Legal Blog: Five Liners

Dec
11
2017

Default Judgment Set Aside

Redabe Holdings Inc. v. ICI Construction Corp 2017 Ont CA

As a general rule, a defendant is entitled to an order setting aside a default judgment if it is irregularly obtained – without imposition of terms other than, perhaps, costs. In this case, the appellant thought that there was an irregularity until discovering at the appeal hearing itself that the judgment was obtained with an appropriate affidavit that demonstrated sufficient evidence to warrant judgment. The appeal was dismissed, but without costs.

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Dec
07
2017

Pierringer Agreement

Gendron v. Thompson Fuels 2017 Ont SCJ

Owner, fuel company, and fuel tank manufacturer were litigating over the responsibility of an oil spill. Owner entered into a Pierringer Agreement with the manufacturer. As a result of this agreement, the manufacturer paid a settlement amount to the owner and was no longer a party to the action. Usually, under this type of agreement, there is a provision that should the manufacturer be held to be liable at trial for an amount that is more than it was to pay the plaintiff under the agreement, then the plaintiff would reduce the amount that it received so that the manufacturer would pay only the settlement amount. With this type of agreement, the plaintiff assures itself of a minimum amount and then looks for more from the non-settling defendant, in this case the fuel company. As a basic rule, after the liability proportions have been determined, the plaintiff cannot end up with more than its actual assessed damages. As an example, assume that the plaintiff settles with the settling defendant for $7, its damages are assessed at $10, and the non-settling defendant is held to be 80% liable for the damages. Under this scenario, the plaintiff could receive no more than $3 from the non-settling defendant. Conversely, if the non-settling defendant was held to be 20% liable for the damages, then the plaintiff would receive its $7 from the settling defendant and $2 from the non-settling defendant for a total of $9. The Gendron case dealt with a scenario in which the plaintiff was held to be 60% contributorily negligent for the damages. The non-settling defendant wanted to pay an amount that, when added to the amount that the settling defendant had paid, would equal 40% of the actual damages. Of course, if the settling defendant had paid more than 40% of the actual damages, the non-settling defendant would pay nothing. The judge held that the concept of a plaintiff not receiving more in aggregate then the total amount of its damages applied to its damages before deduction for contributory negligence.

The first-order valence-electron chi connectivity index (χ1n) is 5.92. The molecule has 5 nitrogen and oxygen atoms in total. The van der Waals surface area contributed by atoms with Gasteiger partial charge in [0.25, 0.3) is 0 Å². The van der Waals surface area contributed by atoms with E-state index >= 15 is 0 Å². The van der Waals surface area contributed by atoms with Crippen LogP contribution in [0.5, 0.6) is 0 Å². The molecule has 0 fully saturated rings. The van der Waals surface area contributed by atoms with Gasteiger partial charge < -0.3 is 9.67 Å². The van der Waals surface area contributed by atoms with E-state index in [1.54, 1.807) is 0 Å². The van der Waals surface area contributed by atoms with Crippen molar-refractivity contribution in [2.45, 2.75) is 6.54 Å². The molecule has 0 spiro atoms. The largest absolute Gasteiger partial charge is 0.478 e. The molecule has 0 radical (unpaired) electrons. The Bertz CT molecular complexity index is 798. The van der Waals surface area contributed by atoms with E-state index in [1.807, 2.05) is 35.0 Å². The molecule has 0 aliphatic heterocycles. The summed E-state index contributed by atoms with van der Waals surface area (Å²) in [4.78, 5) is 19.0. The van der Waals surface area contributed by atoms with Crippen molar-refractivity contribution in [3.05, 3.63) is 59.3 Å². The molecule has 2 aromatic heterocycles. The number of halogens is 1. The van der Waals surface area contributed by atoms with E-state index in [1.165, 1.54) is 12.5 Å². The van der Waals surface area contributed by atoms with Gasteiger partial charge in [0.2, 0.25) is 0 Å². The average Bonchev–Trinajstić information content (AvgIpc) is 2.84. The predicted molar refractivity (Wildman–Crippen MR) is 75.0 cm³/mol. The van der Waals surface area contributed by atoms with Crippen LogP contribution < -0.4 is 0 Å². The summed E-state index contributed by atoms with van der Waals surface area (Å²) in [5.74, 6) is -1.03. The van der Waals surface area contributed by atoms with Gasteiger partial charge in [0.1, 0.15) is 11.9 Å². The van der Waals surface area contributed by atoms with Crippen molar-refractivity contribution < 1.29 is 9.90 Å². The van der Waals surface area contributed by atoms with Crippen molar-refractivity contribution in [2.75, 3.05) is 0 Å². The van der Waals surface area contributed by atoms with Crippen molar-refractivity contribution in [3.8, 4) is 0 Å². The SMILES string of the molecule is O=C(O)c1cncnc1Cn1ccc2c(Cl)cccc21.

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Dec
07
2017

Wrongful Dismissal

Krishnamoorthy v. Olympus Canada Inc. 2017 Ont CA

Employee worked for Company A from 2005. In 2005, Company B purchased some of the assets of Company A and made offers of employment to most of the employees of Company A, including the plaintiff. Before starting employment with Company B, the plaintiff executed an employment agreement containing termination provisions. Company B terminated the plaintiff’s employment in 2015 and was prepared to pay the plaintiff in accordance with the employment agreement termination provisions. The plaintiff declined to accept those funds and sued, claiming common law wrongful dismissal damages. The plaintiff relied upon Section 9(1) of the Employment Standards Act, which states that when a purchaser purchases a business and takes over the employment of an employee of that business, the employee is deemed not to have been terminated “for the purposes of this Act.” The plaintiff therefore argued that since, under the Act, the plaintiff remained an employee of Company B, the employment agreement was entered into without consideration and was invalid. The motions judge bought the argument, but the Court of Appeal did not. The Court of Appeal noted that the employment was deemed to be continued only for the purposes of the remedies contained in the Act, not for all purposes, and certainly not to say that there was no consideration for an offer of employment that did not have to be made.

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Dec
05
2017

Unique Property

Patel v. Davis 2017 Ont SCJ

The vendor failed to close a condominium transaction and, in effect, ignored the purchaser. The purchaser sued for specific performance. The judge held that the condominium was unique to the purchaser after finding that were no comparable condominium units for sale in the same geographic region within a reasonable range of the purchase price. Accordingly, the judge awarded specific performance. The decision was probably stretching the definition of unique, a stretch that arose because of the cavalier and inappropriate manner by which the vendor treated the purchaser.

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Dec
05
2017

Fairness